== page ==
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Subaru Outback a Big Winner on the Inside
The Subaru Outback has a long history as a rugged performer, and today it’s even more capable than ever before. The mid-size crossover still boasts the latest full-time four-wheel-drive technology that Subaru has to offer, and now, thanks to a complete redesign for 2010, the Outback also features a new, more robust chassis, shorter front and rear overhangs, and ground clearance that’s been upped to 8.7 inches.
Just as significantly, while the Subaru remains one tough customer in terms of capabilities, the toughest thing about the new Outback’s interior is finding one that’s better. Certainly the auto experts at Ward’s couldn’t do it; they honored the 2010 Outback for having the Auto Interior of the Year in the “Popular-priced car under $29,999″ category.
The inside story on the Outback’s interior comes from David Sullivan, car line manager for Subaru of America, who said: “During the design process, we spoke with numerous customers about what they wanted in a vehicle and we used their feedback to develop a car that is not only comfortable, but also includes interior features such as an electronic parking brake to open up console space and 60/40 reclining rear seatbacks.”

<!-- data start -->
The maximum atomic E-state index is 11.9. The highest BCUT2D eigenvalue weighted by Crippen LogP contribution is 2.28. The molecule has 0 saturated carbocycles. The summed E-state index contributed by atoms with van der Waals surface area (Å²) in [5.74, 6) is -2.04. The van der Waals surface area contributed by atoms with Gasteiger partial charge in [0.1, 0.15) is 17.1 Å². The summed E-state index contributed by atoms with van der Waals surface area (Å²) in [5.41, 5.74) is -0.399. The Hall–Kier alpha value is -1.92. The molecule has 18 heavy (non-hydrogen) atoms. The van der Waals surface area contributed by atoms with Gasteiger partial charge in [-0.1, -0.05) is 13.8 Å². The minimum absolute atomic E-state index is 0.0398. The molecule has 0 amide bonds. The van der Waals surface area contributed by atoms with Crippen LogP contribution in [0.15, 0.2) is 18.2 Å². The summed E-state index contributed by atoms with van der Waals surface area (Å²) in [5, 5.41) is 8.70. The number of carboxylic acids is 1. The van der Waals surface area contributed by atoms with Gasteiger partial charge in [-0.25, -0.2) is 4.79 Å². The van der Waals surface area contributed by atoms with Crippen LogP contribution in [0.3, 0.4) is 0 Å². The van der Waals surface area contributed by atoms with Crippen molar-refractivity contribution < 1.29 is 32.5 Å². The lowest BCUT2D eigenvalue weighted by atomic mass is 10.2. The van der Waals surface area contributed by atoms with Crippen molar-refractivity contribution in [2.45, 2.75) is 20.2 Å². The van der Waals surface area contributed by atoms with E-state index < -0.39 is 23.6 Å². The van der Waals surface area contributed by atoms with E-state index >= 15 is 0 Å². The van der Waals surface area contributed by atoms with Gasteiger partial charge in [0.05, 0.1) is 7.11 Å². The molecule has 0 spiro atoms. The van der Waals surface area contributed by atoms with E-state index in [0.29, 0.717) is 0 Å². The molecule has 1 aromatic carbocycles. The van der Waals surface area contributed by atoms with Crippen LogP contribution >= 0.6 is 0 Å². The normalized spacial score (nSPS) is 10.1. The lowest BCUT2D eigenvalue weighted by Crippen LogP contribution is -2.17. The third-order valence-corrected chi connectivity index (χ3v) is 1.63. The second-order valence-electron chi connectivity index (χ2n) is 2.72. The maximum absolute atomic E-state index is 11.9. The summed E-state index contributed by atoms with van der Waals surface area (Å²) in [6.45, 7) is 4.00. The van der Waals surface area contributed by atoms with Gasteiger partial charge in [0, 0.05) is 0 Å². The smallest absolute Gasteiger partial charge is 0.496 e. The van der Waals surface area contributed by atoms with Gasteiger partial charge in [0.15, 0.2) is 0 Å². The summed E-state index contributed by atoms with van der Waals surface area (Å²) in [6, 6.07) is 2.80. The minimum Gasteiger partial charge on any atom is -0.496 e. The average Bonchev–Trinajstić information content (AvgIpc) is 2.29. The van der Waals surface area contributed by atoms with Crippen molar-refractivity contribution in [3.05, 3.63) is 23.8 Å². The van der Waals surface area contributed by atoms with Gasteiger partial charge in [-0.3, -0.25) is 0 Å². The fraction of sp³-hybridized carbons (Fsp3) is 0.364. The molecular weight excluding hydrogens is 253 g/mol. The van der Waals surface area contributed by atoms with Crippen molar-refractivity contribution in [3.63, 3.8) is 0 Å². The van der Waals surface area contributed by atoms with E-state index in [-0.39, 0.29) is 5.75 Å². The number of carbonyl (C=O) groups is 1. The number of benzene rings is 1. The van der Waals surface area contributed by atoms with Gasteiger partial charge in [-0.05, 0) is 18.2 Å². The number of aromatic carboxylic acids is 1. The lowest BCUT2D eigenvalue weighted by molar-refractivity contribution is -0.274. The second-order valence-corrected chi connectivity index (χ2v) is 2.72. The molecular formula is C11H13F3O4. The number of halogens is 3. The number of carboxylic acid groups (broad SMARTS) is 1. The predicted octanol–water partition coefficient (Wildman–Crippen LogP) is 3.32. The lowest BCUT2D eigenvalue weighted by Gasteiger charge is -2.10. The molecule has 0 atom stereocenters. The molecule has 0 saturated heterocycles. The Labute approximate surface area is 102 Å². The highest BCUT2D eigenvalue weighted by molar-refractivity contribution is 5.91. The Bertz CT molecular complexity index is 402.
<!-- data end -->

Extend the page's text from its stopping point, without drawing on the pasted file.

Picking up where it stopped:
Another key to winning this award is the vehicle’s new dimensions. The ‘10 Outback is a bit shorter than the previous model, but it’s also wider and offers a longer wheelbase, which improves interior volume by nearly 7 percent. All occupants benefit from revised seating as well. The fronts were redesigned to provide more room for rear-seat passengers, including 4 more inches of legroom, but without sacrificing front-row comfort. There’s more available cargo room, too.
And speaking of comfort, the Outback now offers an expansive list of up-scale interior options, including new steering-wheel-mounted controls, split fold-down rear seats, 10-way power driver’s seat, ambient light accents, power moonroof, 440-watt Harman/Kardon sound system, voice-activated GPS system with 8-inch LCD display, and rearview backup camera.
Designers also enhanced the safety of the Outback’s interior, with new front seat frames that better protect occupants from potential whiplash injuries in case of a rear-end collision, and improved, more comfortable active front head restraints. There’s a full complement of airbags, too, with the front system specifically designed to deploy with optimum force based on passengers’ weights and the driver’s distance from the steering wheel.
With changes like these, it’s no wonder Outback sales are up a stellar 126 percent through the first three months of 2010.
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